A computer-based simulation model suggests that short-term hormone therapy (HT) is associated with increases in quality of life for women with menopausal symptoms, but may shorten life expectancy, according to an article in the August 9/23 issue of The Archives of Internal Medicine, one of the JAMA/Archives journals.
According to information in the article, decisions concerning menopausal hormone therapy (HT) are difficult due to the complexity of balancing the risks and benefits of this treatment. HT is an effective treatment for menopausal symptoms and decreases the risks of osteoporosis and colorectal cancer, but it may also increase the risk of coronary heart disease, stroke, blood clots and breast cancer.
Nananda F. Col, M.D., M.P.P., M.P.H., of Rhode Island Hospital, Providence, and colleagues investigated which women would benefit from short-term HT by weighing symptom relief against risks of causing disease.
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The miniaturization of the current technology of storage media is hindered by fundamental limits of quantum mechanics. A new approach consists in using so-called spin-crossover molecules as the smallest possible storage unit. Similar to normal hard drives, these special molecules can save information via their magnetic state. A research team from Kiel University has now managed to successfully place a new class of spin-crossover molecules onto a surface and to improve the molecule’s storage capacity. The storage density of conventional hard drives could therefore theoretically be increased by more than one hundred fold. The study has been published in the scientific journal Nano Letters.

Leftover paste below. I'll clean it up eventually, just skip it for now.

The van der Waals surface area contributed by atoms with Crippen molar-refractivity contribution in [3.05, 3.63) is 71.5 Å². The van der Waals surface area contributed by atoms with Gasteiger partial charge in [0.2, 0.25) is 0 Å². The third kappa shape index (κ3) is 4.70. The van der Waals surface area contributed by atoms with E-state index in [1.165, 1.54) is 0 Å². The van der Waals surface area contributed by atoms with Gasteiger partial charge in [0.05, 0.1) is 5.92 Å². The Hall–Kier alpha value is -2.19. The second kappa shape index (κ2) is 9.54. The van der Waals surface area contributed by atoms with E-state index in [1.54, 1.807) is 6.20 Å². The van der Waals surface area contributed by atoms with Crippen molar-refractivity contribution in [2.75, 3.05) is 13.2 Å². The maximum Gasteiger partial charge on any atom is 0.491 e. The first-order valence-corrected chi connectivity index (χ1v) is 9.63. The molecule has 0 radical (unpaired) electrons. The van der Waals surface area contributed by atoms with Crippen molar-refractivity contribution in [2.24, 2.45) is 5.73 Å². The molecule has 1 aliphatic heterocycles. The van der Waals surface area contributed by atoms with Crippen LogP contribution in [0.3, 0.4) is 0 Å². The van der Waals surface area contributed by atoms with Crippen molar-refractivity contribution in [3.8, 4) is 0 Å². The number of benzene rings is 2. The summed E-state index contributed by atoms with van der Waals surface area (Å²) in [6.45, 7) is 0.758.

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Physicists in the Laboratory for Attosecond Physics (run jointly by LMU Munich and the Max Planck Institute for Quantum Optics) have developed an attosecond electron microscope that allows them to visualize the dispersion of light in time and space, and observe the motions of electrons in atoms.
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08.12.2017 | Information Technology
08.12.2017 | Information Technology